Sedation dentistry for clients of all ages has steadily gained popularity in recent years due to its effectiveness reducing anxiety during dental treatments.
Pediatric dentists—who train for two or three additional years to learn safe sedation techniques—may suggest sedation for children who have difficulty staying still, elevated stress levels, strong gag reflexes, or a physical disability that prevents them from getting the care they need.
Sedation dentistry may alleviate general agitation while enhancing feelings of contentment, which is particularly helpful during treatment of special needs pediatric patients. Sedation can also allow for the completion of extensive dental work using less time and fewer appointments.
If sedation could help take the fear and the tears out of your child’s dental appointments, it might be worth looking into!
There is more than one type of sedation dentistry. Conscious sedation is the most commonly used type for pediatric patients, as it allows them to remain alert enough to respond to verbal and physical cues.
There are several ways to administer conscious sedation depending on your little one’s needs. Nitrous oxide is the mildest form of sedation and they will breathe through a small face mask—they might even get the giggles.
Oral conscious sedation is mild to moderate with a heavier sedative effect than nitrous oxide. With oral conscious sedation, they will take a sedative about an hour before the appointment. Then there’s IV sedation which is the heaviest and is administered intravenously. IV sedation is typically reserved for children with severe anxiety or disabilities, or for more extensive dental treatments.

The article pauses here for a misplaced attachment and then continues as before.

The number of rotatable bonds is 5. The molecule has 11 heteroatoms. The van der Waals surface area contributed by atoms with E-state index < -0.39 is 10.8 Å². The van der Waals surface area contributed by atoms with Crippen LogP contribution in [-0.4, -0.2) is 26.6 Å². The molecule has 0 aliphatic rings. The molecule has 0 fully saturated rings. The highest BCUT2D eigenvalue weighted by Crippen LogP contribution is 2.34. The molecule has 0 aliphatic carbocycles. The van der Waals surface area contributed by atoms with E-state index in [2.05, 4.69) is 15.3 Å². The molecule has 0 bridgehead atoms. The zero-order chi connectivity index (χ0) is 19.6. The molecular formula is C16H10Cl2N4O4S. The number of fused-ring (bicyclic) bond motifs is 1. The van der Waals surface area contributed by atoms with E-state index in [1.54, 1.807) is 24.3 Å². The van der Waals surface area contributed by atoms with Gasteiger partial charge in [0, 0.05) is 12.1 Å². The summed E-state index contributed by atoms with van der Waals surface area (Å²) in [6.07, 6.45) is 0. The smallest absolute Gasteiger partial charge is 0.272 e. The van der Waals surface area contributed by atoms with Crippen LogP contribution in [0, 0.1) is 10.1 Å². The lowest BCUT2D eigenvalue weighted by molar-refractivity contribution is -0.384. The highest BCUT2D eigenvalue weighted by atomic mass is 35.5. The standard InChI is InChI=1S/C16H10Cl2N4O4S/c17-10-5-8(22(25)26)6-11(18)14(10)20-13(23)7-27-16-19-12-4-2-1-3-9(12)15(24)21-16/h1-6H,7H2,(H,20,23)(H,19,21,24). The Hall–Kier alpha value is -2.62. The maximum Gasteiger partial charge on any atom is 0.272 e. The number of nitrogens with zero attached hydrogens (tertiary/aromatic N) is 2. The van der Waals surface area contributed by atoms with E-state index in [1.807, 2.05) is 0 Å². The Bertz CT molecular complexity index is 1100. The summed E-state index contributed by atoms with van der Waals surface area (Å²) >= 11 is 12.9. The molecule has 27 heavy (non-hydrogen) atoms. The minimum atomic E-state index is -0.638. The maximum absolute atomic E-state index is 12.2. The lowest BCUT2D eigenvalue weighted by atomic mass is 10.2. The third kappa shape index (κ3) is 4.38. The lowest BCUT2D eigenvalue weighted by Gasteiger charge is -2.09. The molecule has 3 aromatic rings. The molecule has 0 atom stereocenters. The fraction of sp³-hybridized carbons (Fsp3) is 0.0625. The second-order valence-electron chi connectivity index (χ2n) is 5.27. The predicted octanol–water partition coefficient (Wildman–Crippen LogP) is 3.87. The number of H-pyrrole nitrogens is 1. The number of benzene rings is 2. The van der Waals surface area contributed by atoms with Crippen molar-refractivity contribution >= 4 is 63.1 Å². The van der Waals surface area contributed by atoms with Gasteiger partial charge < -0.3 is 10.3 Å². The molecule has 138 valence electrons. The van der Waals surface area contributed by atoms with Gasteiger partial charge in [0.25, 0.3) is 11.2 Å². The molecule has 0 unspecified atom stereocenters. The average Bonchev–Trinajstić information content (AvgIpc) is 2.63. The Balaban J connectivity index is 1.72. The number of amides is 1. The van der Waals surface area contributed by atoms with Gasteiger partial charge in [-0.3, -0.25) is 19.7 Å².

Children usually resume life as their active selves within six hours of conscious sedation depending on how it was administered. General anesthesia, on the other hand, is the complete loss of consciousness. If a child is under two years of age, the American Academy of Pediatric Dentistry recommends general anesthesia only be used in a hospital setting with medical support teams standing by in case of emergency.
It is commonly recommended that parents exercise extreme caution when considering any type of sedation for a child under three years old. It should also be noted that pain and physical discomfort are not affected by sedation medicines, conscious or otherwise. Pain medications (anesthesia) are given separately, customarily by injection which can be accompanied by topical numbing gel to take the prick out of the equation.
Consult your Bedford pediatric dentist at Beelman Dental with your concerns and questions before choosing sedation dentistry for your child. We would be more than happy to discuss your options for helping them get the care they need without the fear and tears. Contact us today to schedule!
The content of this blog is not intended to be a substitute for professional medical advice, diagnosis, or treatment. Always seek the advice of qualified health providers with questions you may have regarding medical conditions.
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